An annual meeting about security is insufficient. A written security handbook that is distributed to the employees with the instruction to read it is insufficient. We did some work for a Fortune 100 where the security requirements of everyone involved on the project were reviewed verbally every morning before we started to work. That is overkill in most cases (it wasn’t in this case), but enough focus on security needs to be enforced by leadership so that there is no doubt in the minds of all employees that security is seriously and strictly enforced.
The reason most people will not say something when they see something is that they are afraid that they are overacting and that their fellow employees will think less of them. Or they do not want to get involved and expect that somebody else will get involved. These are reasons why leadership needs to stay engaged on a routine basis. Leadership must remove any stigma about reporting something that seems out of the ordinary. Leadership must frequently restate how important it is that everyone needs to be involved.
Physical Penetration Testing
There is an excellent article by Strahinjs Stankovic, ECSA, about Physical Security Penetration. The article was posted by PurpleSec as a blog. You may find the article here.
Physical Security Penetration has to do with testing the physical barriers. As the author states, these are methodologies that can be used to test “million-dollar physical security controls.” The author promises that by the time you have finished reading the article you will have a “better understanding of how to protect your business from a physical breach….”
Our advice is that leadership should read this article and make these tests. Leadership should come up with a plan to remedy any issues resulting from the Physical Security Penetrations tests.
The Great Escort Compromise
We cannot begin to tell you how many companies and government agencies that we have talked to about how they might tighten up their internal security, have claimed that they don’t need any help because they have everything covered. Upon further discussion, they claim that they have everything covered by requiring all visitors to be escorted.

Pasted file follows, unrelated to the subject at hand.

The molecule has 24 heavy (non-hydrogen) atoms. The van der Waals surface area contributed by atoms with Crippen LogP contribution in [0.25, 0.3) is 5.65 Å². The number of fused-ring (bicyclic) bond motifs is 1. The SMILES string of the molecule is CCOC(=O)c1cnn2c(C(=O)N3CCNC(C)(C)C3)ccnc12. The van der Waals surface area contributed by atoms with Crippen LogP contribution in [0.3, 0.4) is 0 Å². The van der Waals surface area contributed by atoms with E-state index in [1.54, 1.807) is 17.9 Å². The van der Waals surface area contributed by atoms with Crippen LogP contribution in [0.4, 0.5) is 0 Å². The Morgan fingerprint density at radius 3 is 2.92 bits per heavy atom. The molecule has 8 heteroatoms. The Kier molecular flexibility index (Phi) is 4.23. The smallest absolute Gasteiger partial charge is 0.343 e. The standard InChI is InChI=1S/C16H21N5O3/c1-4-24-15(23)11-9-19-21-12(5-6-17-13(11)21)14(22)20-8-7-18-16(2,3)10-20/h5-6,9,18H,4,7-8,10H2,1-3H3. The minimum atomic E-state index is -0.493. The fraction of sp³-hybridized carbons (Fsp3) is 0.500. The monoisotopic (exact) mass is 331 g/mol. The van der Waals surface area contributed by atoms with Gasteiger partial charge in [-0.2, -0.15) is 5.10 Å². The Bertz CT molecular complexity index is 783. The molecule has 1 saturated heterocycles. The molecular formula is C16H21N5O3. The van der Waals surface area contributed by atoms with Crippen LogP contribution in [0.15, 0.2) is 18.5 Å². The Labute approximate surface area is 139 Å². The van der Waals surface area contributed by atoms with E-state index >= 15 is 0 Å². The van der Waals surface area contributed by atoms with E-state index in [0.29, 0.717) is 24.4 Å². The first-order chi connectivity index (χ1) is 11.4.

We will admit that this sounds like a good plan, but it is not as good as it sounds. First of all, junior employees are often used as the escorts. By nature, the junior employee wants to appear knowledgeable to the visitor. The escort may also think that the visitor represents a possible future employer, and it would be in the escort’s best interest to impress the visitor. Beware, a good “visitor/spy” will be able to play to the junior employee’s weaknesses. A lot of casual questions can be asked perhaps in a seemingly random order. But the answers can be reassembled into some meaningful and confidential information. This is even easier to do if the visit is over multiple days even when different escorts are used for each day. While the escort is “impressing” the visitor, the visitor is assembling a fair amount of classified information. In some cases, the visitor may already have a lot of information but may have a few holes in the facts. The escort may be the unwitting accomplice that fills in those holes.
If escorts must be used, it is better to use more senior-level employees that have been thoroughly trained on how not to answer questions posed by the visitor. If a junior-level employee must be used as an escort, make sure that they are not allowed to answer any questions other than to refer the visitor to a more senior member of the team. Also make it a policy that questions can never be answered in hallways, away from the entire team. Questions, no matter how innocuous, must be answered in the presence of the team.
Another ploy used by the visitor/spy is to try to find a reason to slip away from the team, allowing them to gain a glimpse of something that may be otherwise off-limits. Visitors that need to be escorted should be escorted everywhere until they leave the building. If the visitor wants to make a quick solo stop at a break room or a solo trip to a restroom, do not let them. Always escort them everywhere until they leave the building.
One more ploy that is used by visitors/spies is when they are initially vetted before being allowed to enter a facility. Hypothetically let’s say you are expecting a visit from an organization, especially a foreign organization, that has submitted the identities of the five (5) people that are expected to visit. Everyone has passed vetting. They are good to enter. But at the last minute, there is a substitution for someone in the original group. There isn’t time to fully vet the substitute person. Our best advice. Tell them “NO.” Do not accept last-minute substitutions unless you can fully complete vetting at the same level as the rest of the visitors.
We had a meeting with military base leadership that included a member of the base commander’s staff, members of the Security Forces command staff, our Congressman’s Aid, security managers associated with several of the military groups from on base, and a contracting officer. Prior to the use of our automated Visitor and Badge Management System, all of these groups had their own individual systems. No two systems talked to each other. Communication between these disparate systems was a series of hand-carried forms. Data had to be keyed in and re-keyed into the next system to be used.
But by the use of our automation, all of the different groups shared the same data stored on the same database accessed by the same application. Many of the groups had screens that were specific to their job function. All groups were properly trained in their jobs. All of this was supported by the Security Forces Commander and his staff. The contracting officer spoke up shortly after the meeting was started and said to the Congressman’s Aid; “We all used to use different systems, but now we all use the same application and are all part of the same security team.”
Everyone benefits from working together to maximize the security of the facility. Everyone needs to be on the same security team. But without the buy-in from leadership, this will not be possible.